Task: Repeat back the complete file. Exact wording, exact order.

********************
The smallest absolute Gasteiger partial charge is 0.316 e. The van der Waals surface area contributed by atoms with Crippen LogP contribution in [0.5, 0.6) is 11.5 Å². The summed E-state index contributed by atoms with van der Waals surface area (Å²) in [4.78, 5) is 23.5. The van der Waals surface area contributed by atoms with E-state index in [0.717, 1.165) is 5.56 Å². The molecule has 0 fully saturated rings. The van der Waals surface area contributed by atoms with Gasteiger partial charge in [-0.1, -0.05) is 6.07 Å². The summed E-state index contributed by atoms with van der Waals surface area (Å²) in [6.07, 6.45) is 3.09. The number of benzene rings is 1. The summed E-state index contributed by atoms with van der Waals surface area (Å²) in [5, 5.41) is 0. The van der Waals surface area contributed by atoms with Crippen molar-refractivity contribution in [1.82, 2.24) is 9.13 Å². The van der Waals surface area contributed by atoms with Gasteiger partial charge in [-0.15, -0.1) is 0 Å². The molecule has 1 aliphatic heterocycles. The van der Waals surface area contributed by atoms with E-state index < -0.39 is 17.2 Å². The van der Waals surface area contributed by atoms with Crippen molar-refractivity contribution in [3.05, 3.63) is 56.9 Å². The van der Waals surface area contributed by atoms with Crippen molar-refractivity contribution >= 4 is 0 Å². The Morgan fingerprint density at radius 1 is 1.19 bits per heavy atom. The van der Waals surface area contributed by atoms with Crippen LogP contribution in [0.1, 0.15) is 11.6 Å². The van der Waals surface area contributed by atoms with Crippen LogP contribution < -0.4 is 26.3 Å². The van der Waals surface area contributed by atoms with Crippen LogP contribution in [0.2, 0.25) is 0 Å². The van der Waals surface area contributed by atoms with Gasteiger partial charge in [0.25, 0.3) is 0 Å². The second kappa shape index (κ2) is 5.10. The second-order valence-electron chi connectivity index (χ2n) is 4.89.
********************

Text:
The smallest absolute Gasteiger partial charge is 0.316 e. The van der Waals surface area contributed by atoms with Crippen LogP contribution in [0.5, 0.6) is 11.5 Å². The summed E-state index contributed by atoms with van der Waals surface area (Å²) in [4.78, 5) is 23.5. The van der Waals surface area contributed by atoms with E-state index in [0.717, 1.165) is 5.56 Å². The molecule has 0 fully saturated rings. The van der Waals surface area contributed by atoms with Gasteiger partial charge in [-0.1, -0.05) is 6.07 Å². The summed E-state index contributed by atoms with van der Waals surface area (Å²) in [6.07, 6.45) is 3.09. The number of benzene rings is 1. The summed E-state index contributed by atoms with van der Waals surface area (Å²) in [5, 5.41) is 0. The van der Waals surface area contributed by atoms with Crippen molar-refractivity contribution in [1.82, 2.24) is 9.13 Å². The van der Waals surface area contributed by atoms with Gasteiger partial charge in [-0.15, -0.1) is 0 Å². The molecule has 1 aliphatic heterocycles. The van der Waals surface area contributed by atoms with E-state index < -0.39 is 17.2 Å². The van der Waals surface area contributed by atoms with Crippen molar-refractivity contribution in [3.05, 3.63) is 56.9 Å². The van der Waals surface area contributed by atoms with Crippen molar-refractivity contribution >= 4 is 0 Å². The Morgan fingerprint density at radius 1 is 1.19 bits per heavy atom. The van der Waals surface area contributed by atoms with Crippen LogP contribution in [0.1, 0.15) is 11.6 Å². The van der Waals surface area contributed by atoms with Crippen LogP contribution < -0.4 is 26.3 Å². The van der Waals surface area contributed by atoms with Crippen LogP contribution in [0.2, 0.25) is 0 Å². The van der Waals surface area contributed by atoms with Gasteiger partial charge in [0.25, 0.3) is 0 Å². The second kappa shape index (κ2) is 5.10. The second-order valence-electron chi connectivity index (χ2n) is 4.89.